Red Pepper Jelly with a Twist

Last Fall while I was in Utah, my mother-in-law Nina invited me over to make Red Pepper Jelly. Nina's a master gardener, and grows all sorts of fruits and vegetables, including peppers. Whatever Nina and Grant don't eat over the summer, they can. I was excited to learn how to make jelly from a pro, and believe me, Nina's a pro. (So is my father-in-law, Grant.) You should see their fruit cellar! We spent the afternoon making jars and jars of jelly to give out as Christmas gifts. This is Nina's recipe. But, I added a twist --raspberries. (The raspberries are optional, of course.) If you've never canned, this is a great recipe to make as it does not require a water bath. And best of all, EVERYONE loves getting this jelly as a gift. After Christmas, had 4 people call and ask me for the recipe.

2 large red bell peppers
6 red Fresno peppers (also known as California peppers)
1 ½ cup cider vinegar
6 1/2 cups sugar
2 cups fresh raspberries, or 1 - 12 oz. bag frozen raspberries (I bought the Great Value bag at Walmart.)
1/4 teaspoon salt
1 package liquid pectin (There are two packets in a package of pectin. Use one packet.)
1 tablespoon butter
10 half pint canning jars with seals and lids.

To prepare, run your canning jars, lids and seals through the dishwasher. Keep them in the dishwasher until ready to use.

Wearing rubber gloves,  cut the tops of the peppers.  Remove the seeds and membrane. Cut each pepper into quarters.

Place the peppers and raspberries in a blender with the vinegar. Puree until smooth.
Add the pepper mixture to a large cooking pot along with the sugar, salt and butter and bring to a boil over high heat. Reduce the heat to a rolling boil and cook for 5 minutes stirring occasionally.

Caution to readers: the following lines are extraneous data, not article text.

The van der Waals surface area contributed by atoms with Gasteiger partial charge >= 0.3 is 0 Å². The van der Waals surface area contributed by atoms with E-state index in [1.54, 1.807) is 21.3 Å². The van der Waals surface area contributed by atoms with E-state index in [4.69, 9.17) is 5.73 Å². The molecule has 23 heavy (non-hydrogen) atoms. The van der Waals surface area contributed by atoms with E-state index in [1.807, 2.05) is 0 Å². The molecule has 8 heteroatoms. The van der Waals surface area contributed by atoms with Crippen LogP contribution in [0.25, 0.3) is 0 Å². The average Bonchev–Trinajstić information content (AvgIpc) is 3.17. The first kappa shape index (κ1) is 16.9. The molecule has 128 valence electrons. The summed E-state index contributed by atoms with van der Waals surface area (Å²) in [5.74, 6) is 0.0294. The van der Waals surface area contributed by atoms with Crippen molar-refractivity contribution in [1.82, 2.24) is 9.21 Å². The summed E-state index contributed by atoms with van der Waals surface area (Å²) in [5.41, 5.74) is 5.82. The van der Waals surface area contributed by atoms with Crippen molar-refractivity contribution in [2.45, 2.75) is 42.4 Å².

Add the pectin and cook for 1 minute more.  Remove from heat. 

Ladle the jelly into sterilized jars filling the jar 1/4 inch from the top.  Remove any foam with a teaspoon. Wipe off the rims of the jars with a wet paper towel.  Wiping the jars is a very important step to ensure you  get a tight seal.
Place the seals on each jar and  add the metal ring and seal the jar -- not too tight.
Turn the jars upside down on a dish towel to cool.
(Remember, this recipe does not require that you process the jars in a water bath.)

Once cool, Make sure the seals are set by pushing down on the center of the lid. If you hear a popping sound then, place the jar in a water bath, or use the jelly immediately. Unsealed jars will keep in the refrigerator up to 6 weeks.  Jars with a proper seal will keep for about one year.

Makes 9 to 10 half pints.


Do not substitute powdered pectin in this recipe.  Use liquid pectin or it won't work.

Make sure to cover your hands when cutting the peppers, the oil from the peppers says on your hands and it will burn if you accidentally touch your eyes.

Make sure you thoroughly wipe the rim of the jar before adding the meal seal.  This insures a proper seal so you can store the jelly for up to a year.  

If you plan to give as a gift, consider using Weck canning jars which are much cuter than ball jars.  If you use these jars, don't turn them over after you fill.  Just add the clamps and let sit to cool.

Let this jelly set up for a few weeks to allow the flavors to  blend.   It will appear runny at first, but it firms up if it is allowed to sit a few weeks.  If you still find that it's too runny for your liking, then next time you make this,  add 1 1/2 packets of Certo instead of 1.

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